It’s a perennial source of mystery how Joshua Judd Porter, or DJ Ezra Klein, produces his art. I, however, am lucky to have had the sublime pleasure to witness Porter working. To profess the ability to accurately represent an artist’s process is nothing short of an injustice, and Porter’s is no exception. However, I shall do my best to sketch the outlines of a process that is ultimately ineffable.

It’s 3 p.m. Porter will be in his undersized quad, sitting at his desk with headphones on. Porter first finds a track that speaks to him. In the case of this EP, he draws inspiration from Sufjan Stevens, Arcade Fire, The Smiths, and Father John Misty – little-known indie artists. Porter, well-known in the scene for his minimalist sensibilities, will work in Audacity rather than bloated programs, such as Ableton, which you may see “prestigious” DJs use.

One can’t critique the music on Porter’s album without an appreciation of his deliberate production choices. It’s trite to point out, but every listener will, of course, have the Dada sensibility of Rauschenberg or Duchamp rush to mind when listening to tracks such as “Chicago (Chopped and Screwed) – Sufjan Stevens.” The uncultured may judge Porter’s soundscapes as a collage of detritus, distinctive only by their sheer unoriginality and technical incompetence. However, his skillful application of what many may deem “unrefined” is not haphazard. How could anyone listen as Sufjan Stevens’ voice become vocoderized for a minute without their brain tricking them into thinking it to be an eternity? How could anyone with a heart, who has ever loved, see the twenty Google images of Sufjan slowly zoom out, without becoming overwhelmed?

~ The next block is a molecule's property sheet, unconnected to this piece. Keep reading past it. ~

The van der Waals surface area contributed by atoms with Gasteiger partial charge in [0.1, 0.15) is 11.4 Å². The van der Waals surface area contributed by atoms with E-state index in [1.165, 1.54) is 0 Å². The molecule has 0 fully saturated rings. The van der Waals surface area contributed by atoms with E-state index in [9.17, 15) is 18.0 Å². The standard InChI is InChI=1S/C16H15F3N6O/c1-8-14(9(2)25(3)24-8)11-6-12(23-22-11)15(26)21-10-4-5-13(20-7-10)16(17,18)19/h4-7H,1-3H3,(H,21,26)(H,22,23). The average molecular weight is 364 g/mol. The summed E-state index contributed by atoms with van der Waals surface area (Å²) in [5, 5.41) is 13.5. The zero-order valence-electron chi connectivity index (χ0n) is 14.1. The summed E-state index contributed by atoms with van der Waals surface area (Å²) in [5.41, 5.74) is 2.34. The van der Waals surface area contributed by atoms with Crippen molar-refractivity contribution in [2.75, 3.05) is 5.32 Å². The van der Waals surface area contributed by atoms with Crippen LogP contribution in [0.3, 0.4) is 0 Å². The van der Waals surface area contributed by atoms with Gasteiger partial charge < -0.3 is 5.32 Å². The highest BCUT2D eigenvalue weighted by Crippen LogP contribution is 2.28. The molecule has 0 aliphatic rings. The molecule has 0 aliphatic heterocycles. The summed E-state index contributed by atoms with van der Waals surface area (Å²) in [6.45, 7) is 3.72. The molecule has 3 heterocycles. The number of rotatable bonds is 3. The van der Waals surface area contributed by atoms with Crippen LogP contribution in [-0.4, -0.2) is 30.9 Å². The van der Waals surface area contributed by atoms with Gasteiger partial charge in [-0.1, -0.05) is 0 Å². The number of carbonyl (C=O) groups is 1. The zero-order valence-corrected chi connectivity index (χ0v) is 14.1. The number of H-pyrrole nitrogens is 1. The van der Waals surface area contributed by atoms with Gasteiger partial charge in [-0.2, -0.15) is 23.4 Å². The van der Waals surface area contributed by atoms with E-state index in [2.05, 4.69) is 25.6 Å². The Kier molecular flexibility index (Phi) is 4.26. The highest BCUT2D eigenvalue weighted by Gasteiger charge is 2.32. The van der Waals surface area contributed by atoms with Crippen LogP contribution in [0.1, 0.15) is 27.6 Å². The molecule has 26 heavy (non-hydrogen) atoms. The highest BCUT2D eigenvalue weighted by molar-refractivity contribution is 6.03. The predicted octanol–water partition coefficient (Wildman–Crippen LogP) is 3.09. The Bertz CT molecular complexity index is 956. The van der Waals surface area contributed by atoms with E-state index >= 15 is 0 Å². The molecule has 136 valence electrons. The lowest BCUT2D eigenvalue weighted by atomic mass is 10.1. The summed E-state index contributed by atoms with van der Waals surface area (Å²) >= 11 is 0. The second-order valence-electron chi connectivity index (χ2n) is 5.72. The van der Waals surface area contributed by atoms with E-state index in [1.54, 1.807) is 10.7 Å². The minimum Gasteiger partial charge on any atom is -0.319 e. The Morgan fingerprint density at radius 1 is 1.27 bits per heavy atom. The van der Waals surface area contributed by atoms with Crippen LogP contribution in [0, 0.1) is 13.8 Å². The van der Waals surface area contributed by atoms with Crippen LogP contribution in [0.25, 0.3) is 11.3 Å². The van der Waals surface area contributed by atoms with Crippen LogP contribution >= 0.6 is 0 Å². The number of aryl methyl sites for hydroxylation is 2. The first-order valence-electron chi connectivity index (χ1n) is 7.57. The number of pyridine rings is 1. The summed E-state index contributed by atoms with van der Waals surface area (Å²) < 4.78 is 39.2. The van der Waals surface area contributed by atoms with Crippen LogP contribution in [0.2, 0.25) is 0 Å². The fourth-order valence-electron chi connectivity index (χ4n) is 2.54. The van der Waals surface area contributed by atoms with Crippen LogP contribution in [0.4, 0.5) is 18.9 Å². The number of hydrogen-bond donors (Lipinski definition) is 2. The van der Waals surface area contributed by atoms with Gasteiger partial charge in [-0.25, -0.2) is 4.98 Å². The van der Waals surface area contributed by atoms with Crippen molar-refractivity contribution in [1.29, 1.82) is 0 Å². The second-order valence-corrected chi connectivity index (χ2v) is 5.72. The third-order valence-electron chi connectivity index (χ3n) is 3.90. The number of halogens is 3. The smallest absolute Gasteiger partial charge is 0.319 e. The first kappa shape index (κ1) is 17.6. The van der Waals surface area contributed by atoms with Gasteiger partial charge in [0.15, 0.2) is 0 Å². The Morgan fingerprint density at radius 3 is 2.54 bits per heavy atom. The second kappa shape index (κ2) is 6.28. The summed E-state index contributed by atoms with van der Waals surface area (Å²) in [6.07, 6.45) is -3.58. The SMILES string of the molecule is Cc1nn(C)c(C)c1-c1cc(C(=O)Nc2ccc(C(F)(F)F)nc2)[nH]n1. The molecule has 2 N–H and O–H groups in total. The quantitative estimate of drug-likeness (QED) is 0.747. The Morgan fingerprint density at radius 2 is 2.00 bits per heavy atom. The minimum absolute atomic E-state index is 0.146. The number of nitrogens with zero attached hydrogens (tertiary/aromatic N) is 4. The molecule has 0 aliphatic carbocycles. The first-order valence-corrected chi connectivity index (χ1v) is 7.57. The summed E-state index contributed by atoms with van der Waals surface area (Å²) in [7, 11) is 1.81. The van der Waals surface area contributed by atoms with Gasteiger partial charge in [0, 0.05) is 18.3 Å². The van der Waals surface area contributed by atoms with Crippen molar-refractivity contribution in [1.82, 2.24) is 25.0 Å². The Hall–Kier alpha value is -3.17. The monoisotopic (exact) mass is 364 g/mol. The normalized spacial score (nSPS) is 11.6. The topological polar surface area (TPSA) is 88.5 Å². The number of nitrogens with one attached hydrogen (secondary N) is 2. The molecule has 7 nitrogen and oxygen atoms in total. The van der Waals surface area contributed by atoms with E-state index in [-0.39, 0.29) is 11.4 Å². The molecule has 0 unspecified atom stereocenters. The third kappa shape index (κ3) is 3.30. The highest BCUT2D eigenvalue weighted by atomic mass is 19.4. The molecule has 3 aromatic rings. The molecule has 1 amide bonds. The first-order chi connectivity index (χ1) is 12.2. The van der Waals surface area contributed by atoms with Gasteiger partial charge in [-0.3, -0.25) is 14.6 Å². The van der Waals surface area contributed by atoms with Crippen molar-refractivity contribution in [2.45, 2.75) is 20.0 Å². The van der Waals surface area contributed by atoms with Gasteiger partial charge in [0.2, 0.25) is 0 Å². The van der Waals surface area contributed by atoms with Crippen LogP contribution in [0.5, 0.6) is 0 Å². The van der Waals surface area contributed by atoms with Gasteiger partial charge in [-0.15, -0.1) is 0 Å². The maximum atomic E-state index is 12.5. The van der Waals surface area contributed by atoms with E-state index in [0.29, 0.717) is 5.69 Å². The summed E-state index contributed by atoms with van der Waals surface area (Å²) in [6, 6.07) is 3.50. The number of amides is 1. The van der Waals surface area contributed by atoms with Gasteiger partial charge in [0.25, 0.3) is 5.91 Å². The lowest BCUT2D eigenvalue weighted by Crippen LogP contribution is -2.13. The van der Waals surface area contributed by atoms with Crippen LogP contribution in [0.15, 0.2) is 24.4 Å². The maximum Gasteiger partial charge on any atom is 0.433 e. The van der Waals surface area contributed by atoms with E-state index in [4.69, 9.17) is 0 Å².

Porter’s new collection provokes an eerie atmosphere, resulting from the clash of two distinct cultures and sounds. Porter twists the urban melancholia of artists such as Arcade Fire with the opulent, leaned-out instrumentals of the early 90s-era Houston rap scene. What results can’t be reduced to either of his two influences or even to Porter himself – he has reached the artistic apotheosis – originality. Perhaps we can reframe what Baskerville said in Florence Green Is 81 – Porter’s music fulfills the mission of art,  “the creation of a strange object covered with fur which breaks your heart.”

When Porter says “Chopped and skrewed, real smiths hours, just heard the smiths this year for the first time, did you guys know about them? really exciting stuff” in the description of his “There is a Light that Never Goes out (Chopped and Screwed remix),” we are briefly transported to a time when we too had just discovered The Smiths and can share in Porter’s unspoiled sense of wonder and excitement. A time before we knew Morrissey was alt-right, before we realized that The Cure was honestly just the superior band.

Porter’s EP offers a respite from the world. If only for a moment we can be Armie Hammer in Porter’s video for “The Suburbs (chopped and screwed) as covered by Father John Misty (armie hammer version)” – if we can be untroubled by the outside world, dancing endlessly, then Porter has fulfilled his mission.

In the words of the illustrious Win Butler:

Sometimes I can’t believe it

I’m moving past the feeling

Sometimes I can’t believe it

I’m moving past the feeling


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